While avoiding contact with ticks is the only way to prevent contracting a tick-borne disease it is not a reason to avoid outdoor activities. Taking steps to protect yourself from being attractive to ticks is one of the first lines of defense.
- Wear light colored long pants, tucked into socks when outside. This makes seeing the ticks easier and prevents them from crawling up your legs.
- Stay on clear paths when in the woods.
- Change your clothes immediately when you get home and put the clothes you were wearing in the dryer for 30 minutes.
- Most importantly, perform daily tick checks!
What should you do if you find a tick on you?
Save it!! Testing can be done on ticks to see if they are carriers of Lyme and other tick-borne illnesses (co-infections). If you’re not sure exactly how to remove it, this video shows very clearly how to remove a tick the right way:
Once you pull off the tick, place it inside a sealed zip-lock type plastic bag with a damp (not wet) paper towel. Do not soak in bleach, alcohol or preservative. The tick can be even months old and still be appropriate for testing.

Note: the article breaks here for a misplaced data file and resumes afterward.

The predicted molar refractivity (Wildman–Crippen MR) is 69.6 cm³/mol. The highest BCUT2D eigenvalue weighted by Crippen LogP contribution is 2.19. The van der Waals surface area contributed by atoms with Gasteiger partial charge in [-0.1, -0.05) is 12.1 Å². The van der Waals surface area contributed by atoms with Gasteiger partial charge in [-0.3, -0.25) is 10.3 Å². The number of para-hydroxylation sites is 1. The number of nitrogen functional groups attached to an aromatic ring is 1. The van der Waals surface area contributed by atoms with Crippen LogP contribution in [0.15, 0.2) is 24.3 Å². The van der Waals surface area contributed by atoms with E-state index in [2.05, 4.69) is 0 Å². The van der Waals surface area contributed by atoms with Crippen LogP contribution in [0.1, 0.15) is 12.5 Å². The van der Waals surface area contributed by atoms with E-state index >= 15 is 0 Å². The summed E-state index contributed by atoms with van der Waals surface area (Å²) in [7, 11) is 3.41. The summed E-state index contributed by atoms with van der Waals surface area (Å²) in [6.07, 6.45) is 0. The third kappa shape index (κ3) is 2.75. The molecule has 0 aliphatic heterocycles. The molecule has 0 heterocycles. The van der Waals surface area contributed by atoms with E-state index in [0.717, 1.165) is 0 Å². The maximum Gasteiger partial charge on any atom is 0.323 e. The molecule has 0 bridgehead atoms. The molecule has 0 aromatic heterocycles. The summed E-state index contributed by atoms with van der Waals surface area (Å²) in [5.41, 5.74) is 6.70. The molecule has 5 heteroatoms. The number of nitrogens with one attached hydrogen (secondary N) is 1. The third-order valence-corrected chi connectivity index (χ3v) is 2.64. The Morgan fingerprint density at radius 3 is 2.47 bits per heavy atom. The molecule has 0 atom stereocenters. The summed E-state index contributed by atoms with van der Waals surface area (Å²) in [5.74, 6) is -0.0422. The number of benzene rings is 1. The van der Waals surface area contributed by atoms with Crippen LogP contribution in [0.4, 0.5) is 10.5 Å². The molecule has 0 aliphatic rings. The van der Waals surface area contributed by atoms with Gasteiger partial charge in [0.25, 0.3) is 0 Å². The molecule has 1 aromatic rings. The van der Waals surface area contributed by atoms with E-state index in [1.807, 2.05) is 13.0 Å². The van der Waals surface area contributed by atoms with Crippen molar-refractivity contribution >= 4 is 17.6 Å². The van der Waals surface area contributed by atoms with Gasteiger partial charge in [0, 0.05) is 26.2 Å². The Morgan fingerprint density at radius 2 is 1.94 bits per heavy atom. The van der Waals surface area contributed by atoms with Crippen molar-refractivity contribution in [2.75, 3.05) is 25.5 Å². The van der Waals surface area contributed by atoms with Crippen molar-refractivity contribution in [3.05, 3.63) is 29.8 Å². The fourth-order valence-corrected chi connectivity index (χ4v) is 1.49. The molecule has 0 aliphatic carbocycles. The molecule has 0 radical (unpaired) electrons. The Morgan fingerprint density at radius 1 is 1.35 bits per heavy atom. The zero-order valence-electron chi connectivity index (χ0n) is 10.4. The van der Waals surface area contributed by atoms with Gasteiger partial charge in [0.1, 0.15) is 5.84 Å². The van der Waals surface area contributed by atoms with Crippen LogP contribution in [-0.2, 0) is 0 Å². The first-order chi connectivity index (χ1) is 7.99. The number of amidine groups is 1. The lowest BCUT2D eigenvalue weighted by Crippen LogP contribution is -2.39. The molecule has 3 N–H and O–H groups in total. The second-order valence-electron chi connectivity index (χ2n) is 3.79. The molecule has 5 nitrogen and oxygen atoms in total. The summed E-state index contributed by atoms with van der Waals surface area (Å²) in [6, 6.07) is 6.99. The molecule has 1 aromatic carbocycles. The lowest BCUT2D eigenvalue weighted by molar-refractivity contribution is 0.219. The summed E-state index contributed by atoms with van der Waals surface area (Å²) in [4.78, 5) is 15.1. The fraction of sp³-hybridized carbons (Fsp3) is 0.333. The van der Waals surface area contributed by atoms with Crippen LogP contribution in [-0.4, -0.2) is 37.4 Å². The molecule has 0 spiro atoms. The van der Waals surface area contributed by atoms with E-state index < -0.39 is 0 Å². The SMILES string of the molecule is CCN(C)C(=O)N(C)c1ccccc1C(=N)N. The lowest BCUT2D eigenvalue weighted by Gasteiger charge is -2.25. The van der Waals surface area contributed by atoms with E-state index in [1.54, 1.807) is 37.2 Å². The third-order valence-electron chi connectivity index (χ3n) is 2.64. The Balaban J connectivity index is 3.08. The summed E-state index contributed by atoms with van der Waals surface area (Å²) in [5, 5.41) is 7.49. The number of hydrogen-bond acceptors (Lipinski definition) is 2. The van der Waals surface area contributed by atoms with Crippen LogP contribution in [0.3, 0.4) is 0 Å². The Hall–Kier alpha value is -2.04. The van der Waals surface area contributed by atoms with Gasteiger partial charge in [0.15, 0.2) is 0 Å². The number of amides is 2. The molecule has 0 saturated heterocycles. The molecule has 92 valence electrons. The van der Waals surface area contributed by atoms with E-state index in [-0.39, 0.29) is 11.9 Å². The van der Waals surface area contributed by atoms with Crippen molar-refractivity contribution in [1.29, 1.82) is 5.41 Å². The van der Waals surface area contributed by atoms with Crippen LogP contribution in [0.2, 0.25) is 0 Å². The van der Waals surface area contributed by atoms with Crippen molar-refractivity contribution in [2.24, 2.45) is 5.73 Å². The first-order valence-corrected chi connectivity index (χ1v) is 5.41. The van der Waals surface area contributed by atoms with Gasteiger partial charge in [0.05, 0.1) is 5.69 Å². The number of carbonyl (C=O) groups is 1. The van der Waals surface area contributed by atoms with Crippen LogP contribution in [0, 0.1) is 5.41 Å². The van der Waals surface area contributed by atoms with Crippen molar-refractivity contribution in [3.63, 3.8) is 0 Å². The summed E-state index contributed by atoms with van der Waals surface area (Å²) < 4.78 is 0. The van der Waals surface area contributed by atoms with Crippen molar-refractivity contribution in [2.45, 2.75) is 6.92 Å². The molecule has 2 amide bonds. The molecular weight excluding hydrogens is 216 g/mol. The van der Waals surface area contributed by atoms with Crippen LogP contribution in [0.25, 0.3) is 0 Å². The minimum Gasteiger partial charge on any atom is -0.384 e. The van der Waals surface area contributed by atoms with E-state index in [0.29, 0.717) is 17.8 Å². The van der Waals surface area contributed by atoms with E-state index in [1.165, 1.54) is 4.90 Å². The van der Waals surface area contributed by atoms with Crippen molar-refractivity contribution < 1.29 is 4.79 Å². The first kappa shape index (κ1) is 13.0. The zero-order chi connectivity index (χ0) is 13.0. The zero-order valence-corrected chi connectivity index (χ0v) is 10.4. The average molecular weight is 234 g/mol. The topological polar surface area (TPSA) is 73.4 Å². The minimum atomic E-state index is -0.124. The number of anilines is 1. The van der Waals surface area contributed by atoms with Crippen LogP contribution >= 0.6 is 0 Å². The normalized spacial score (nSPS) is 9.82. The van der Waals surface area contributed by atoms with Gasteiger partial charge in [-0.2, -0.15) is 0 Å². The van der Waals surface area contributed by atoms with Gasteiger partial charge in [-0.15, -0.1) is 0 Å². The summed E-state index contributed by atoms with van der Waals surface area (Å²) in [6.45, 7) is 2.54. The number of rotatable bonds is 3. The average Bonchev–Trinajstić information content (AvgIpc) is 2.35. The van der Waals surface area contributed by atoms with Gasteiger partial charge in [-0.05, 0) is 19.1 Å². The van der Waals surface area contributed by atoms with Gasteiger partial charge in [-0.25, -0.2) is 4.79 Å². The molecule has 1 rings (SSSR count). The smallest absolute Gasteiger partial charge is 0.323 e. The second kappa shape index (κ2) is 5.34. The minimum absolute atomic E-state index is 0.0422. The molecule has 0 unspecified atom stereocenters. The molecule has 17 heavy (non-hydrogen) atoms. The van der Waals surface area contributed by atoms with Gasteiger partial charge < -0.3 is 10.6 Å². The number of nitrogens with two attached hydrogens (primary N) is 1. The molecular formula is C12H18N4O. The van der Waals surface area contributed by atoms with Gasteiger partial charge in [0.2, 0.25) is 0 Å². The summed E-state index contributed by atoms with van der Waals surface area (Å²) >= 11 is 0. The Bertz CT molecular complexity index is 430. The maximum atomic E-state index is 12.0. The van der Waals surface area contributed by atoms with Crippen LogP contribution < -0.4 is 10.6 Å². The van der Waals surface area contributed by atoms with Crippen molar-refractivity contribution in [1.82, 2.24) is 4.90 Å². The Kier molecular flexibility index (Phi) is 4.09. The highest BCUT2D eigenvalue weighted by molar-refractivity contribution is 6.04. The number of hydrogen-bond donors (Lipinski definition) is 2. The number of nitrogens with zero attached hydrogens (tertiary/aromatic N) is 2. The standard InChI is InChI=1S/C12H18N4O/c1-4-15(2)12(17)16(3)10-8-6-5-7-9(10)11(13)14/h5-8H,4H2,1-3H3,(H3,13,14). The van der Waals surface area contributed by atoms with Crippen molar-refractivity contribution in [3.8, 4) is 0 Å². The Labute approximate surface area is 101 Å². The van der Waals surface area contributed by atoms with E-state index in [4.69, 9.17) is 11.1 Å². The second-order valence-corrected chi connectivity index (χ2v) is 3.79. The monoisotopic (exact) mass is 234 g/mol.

There are a number of different labs that will perform tick testing. You can send the tick to a lab directly and do not need a doctor’s order. We use TickReport.com. You can place the order on their site by clicking the “Test A Tick” button. Complete the requested information, choose a test package (we recommend the comprehensive package), provide payment, and then send the tick as instructed. The prices range from $50 to $200.00 depending on the number of tests that you would like done. The results from this lab are received within 3 business days via secure email. Once you receive the results, you can share the information with your physician to guide your treatment.
If you have a known tick bite, do not wait for the results to contact your doctor; the sooner you are treated the better. Adjustments in treatment protocols can be changed if needed once you get the results back.
The importance of testing the tick…
- Early treatment can be key in preventing chronic Lyme disease;
- Not everyone presents with the classic “bulls eye rash” even though they have contracted Lyme or other co-infections;
- Knowing the tick-borne illness that was contracted, instead of assuming, can guide the treatment; and,
- Antibiotics are not benign, taking them when not needed or for extended periods can have long term consequences.
– Nan Kinder, RNPrint this page